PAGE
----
Email has always had its limits when it comes to designing, thanks to the old-school coding that designers have to follow; tables within tables rows, after rows and columns after columns, not really allowing text and images to float freely on the page. Or when they do, it’s due to broken code that makes your email campaign look like a Picasso painting!
Creating something that stands out is harder than it looks. Producing an email that’s image heavy could result into the email going straight into spam. Anyway, most email clients will not allow you to see images until you agree to the content, therefore the first impression you see in the preview pane will predominantly be white and plain giving you no information at all (which is very bad practice!)
How about Typography I hear you ask?
Nope! Again, there’s a limited catalogue of fonts that are email friendly. So trying to make a typographic masterpiece is a big bold NO.
With all the limitations that designers face when designing an email campaign, it seems to be a losing battle trying to create something that will stand out on the screen while keeping on the good side of best email practise. However, problem solving is a hobby of mine and I love a challenge like this. As designers we were always taught, “If you can’t break the rules, why not bend them?”
Recently, I was amazed by an email sent to me. It was so simple and yet done perfectly. A social media site trying to claw its way back from the dead.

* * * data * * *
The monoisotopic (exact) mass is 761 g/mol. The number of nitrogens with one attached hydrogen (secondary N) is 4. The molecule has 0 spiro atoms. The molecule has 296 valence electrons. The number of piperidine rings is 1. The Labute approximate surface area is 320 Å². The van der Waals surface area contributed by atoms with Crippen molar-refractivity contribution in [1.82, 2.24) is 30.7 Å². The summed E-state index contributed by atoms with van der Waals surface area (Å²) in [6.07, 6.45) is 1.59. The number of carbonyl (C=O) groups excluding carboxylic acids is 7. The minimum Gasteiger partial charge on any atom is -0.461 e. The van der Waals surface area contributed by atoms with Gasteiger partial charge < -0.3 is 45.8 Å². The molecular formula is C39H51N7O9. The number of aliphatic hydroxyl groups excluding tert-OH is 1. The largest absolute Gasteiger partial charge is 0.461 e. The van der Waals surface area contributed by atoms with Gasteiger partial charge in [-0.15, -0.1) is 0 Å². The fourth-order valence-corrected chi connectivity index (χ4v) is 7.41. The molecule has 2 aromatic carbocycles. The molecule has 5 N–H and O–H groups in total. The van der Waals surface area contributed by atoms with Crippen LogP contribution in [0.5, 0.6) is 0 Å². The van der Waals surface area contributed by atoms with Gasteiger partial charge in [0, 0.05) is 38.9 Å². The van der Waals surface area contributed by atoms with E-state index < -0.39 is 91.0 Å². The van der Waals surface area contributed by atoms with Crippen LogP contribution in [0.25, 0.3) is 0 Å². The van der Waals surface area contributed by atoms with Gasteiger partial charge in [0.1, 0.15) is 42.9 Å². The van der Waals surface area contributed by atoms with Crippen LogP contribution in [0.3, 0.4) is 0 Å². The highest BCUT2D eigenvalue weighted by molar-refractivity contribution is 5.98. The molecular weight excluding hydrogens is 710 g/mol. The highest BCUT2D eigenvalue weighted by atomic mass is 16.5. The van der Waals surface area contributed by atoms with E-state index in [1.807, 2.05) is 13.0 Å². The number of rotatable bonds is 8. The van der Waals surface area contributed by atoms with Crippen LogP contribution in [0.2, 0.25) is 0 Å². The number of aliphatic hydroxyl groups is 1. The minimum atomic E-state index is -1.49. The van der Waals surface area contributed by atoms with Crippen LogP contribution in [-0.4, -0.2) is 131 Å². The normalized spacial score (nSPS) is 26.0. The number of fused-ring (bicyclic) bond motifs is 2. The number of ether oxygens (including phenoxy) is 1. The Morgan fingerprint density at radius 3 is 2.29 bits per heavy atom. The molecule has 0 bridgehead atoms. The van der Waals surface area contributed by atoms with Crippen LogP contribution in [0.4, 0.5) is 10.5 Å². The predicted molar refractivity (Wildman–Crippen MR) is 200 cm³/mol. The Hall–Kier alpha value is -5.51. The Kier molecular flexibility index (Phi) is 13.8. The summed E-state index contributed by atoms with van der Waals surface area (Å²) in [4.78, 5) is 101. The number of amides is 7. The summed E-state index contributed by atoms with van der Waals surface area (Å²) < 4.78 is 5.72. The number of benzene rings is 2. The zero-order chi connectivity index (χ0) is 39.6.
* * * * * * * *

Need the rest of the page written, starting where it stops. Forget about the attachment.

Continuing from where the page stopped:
For me, this email has everything that an email campaign should have!
Subject line: Todays top headliners. Tomorrow’s next big thing.
Short, very snappy and catchy, “Tomorrow’s next big thing.”
Design and Layout
- Everything aligns in the centre;
- Easy to read with a clear call to action;
- Catchy header that gives the subscriber a sense of urgency;
- Short paragraphs with eye-catching images and links to the right article/page.
Wait It Moves?!
The image behind the heading is an animated gif!
This was a stroke of genius as the design forces your eye to interact and lock on to the email. Another reason why this works so well is that it’s only an image and the important information is another element which is placed infront, therefore the recipient doesn’t lose the crucial details if the .gif is blocked by an email client.
Finally, the heading itself is great as it gives off a sense of urgency; “What’s Now, New and Next”. This will undoubtedly increase the campaign’s click-through rate.
It has been over seven years since I logged into (or even looked at) my MySpace account, due to other social sites having my captivated and undivided attention – and I know that’s extremely typical. But as I received this campaign I was astonished that an email which is so simple yet attractive pulled my attention back to the long-neglected pages of MySpace. I don’t think I’d care if my inbox was flooded by emails if they were all like this – so well thought-out that they even took my attention away from my work!Tweet